An official website of the United States government
Here's how you know
A .mil website belongs to an official U.S. Department of Defense organization in the United States.
A lock (lock ) or https:// means you’ve safely connected to the .mil website. Share sensitive information only on official, secure websites.

Home : News : News
NEWS | Aug. 28, 2020

AFSFC Airman aims to save world, one book at a time

By Rachel Kersey 502nd Air Base Wing Public Affairs

Master Sgt. Daniel Crook serves his country as a military working dog scheduler at the Air Force Security Forces Center at Joint Base San Antonio-Lackland by day, but by night he writes and illustrates books for children. Through his stories, he hopes to bring a little light to what many see as a troubled world. 

When the pandemic began, Crook immediately saw reading as a way to effect positive change. 

“During the early stages of the pandemic, when many across the globe were isolated, we wanted to encourage children to stay at home and help limit exposure and the spread of the virus,” Crook said. “We decided to consolidate our first ten books into one digital download and put it out for free for a limited time. The results were interesting.” 

The book was downloaded 793 times across nine different countries.  

One of Crook’s other books subtly touches on the topic of suicide prevention in the veteran community, which gives parents the opportunity to discuss the topic with their children.  

This book is unique in that it was written not just for kids, but also for adults - specifically, those who have served in the military, Crook said.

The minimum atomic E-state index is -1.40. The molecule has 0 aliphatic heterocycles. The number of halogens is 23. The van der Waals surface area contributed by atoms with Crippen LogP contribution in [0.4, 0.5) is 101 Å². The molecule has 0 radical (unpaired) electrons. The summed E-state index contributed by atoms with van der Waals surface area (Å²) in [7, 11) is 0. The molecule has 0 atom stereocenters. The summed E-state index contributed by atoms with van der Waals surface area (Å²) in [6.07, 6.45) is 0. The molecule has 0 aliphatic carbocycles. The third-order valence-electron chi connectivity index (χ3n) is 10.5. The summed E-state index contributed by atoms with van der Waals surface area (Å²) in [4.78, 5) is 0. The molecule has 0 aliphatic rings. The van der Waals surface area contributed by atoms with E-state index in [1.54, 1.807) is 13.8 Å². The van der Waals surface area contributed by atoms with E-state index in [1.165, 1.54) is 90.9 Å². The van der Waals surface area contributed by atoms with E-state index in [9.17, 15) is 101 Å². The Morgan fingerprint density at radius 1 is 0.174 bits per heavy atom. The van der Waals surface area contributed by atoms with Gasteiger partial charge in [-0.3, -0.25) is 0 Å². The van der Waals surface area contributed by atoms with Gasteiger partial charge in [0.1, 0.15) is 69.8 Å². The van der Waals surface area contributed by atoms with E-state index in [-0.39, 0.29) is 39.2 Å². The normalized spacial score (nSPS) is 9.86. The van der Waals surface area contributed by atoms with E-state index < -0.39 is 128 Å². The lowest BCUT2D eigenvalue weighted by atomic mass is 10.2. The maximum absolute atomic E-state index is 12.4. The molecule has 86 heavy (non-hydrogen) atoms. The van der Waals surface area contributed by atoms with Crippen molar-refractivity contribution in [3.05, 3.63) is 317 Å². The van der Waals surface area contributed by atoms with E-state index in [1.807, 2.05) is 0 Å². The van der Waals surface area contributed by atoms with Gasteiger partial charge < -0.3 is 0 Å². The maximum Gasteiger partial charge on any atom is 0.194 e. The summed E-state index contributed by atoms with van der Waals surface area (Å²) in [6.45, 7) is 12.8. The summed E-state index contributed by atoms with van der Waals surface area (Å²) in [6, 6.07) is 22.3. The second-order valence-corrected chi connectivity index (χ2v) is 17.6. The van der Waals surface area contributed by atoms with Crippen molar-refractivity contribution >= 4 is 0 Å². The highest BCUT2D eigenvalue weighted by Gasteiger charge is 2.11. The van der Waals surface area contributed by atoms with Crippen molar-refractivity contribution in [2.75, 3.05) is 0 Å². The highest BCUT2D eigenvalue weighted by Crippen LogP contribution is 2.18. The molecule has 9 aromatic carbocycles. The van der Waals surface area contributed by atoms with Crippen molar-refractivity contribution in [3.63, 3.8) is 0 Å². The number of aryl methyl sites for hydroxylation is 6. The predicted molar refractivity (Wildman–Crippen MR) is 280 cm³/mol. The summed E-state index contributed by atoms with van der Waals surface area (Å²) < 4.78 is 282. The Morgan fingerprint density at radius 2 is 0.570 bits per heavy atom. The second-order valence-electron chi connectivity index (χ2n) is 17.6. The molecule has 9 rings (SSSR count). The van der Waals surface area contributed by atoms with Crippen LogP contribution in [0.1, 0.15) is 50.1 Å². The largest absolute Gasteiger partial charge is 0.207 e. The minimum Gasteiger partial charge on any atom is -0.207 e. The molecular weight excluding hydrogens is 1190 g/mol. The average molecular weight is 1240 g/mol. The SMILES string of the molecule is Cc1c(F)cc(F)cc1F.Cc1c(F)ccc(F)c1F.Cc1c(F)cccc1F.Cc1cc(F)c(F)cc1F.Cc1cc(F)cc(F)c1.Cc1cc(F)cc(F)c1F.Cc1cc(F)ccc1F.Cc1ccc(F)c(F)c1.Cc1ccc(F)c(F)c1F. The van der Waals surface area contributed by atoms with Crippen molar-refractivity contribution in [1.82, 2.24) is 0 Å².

“I hope the book helps achieve cross-talk between parents and children,” he said. “I believe if a member is at their most vulnerable state and is facing a difficult decision, the memory of their child and this specific discussion will resurface and the member will choose to seek help instead.”  

Mental health is an important topic for Crook, who struggles with anxiety and depression himself and whose son was diagnosed with the learning disorder dyslexia. Both issues served as catalysts for his career as a writer.  

Crook likes to use his creative work to bring awareness to other pertinent topics as well, such as healthy eating, patience, bullying, self-worth, loss and grieving, gender barriers and racial bias.  

This senior non-commissioned officer says he did not get into writing books for the money, but for a bigger purpose.  

“I write the books to help others,” he said. “Life is all about perspective. I see the numbers and believe each of those readers was searching for the specific book for a reason and either found the help, solitude or enjoyment they were searching for.”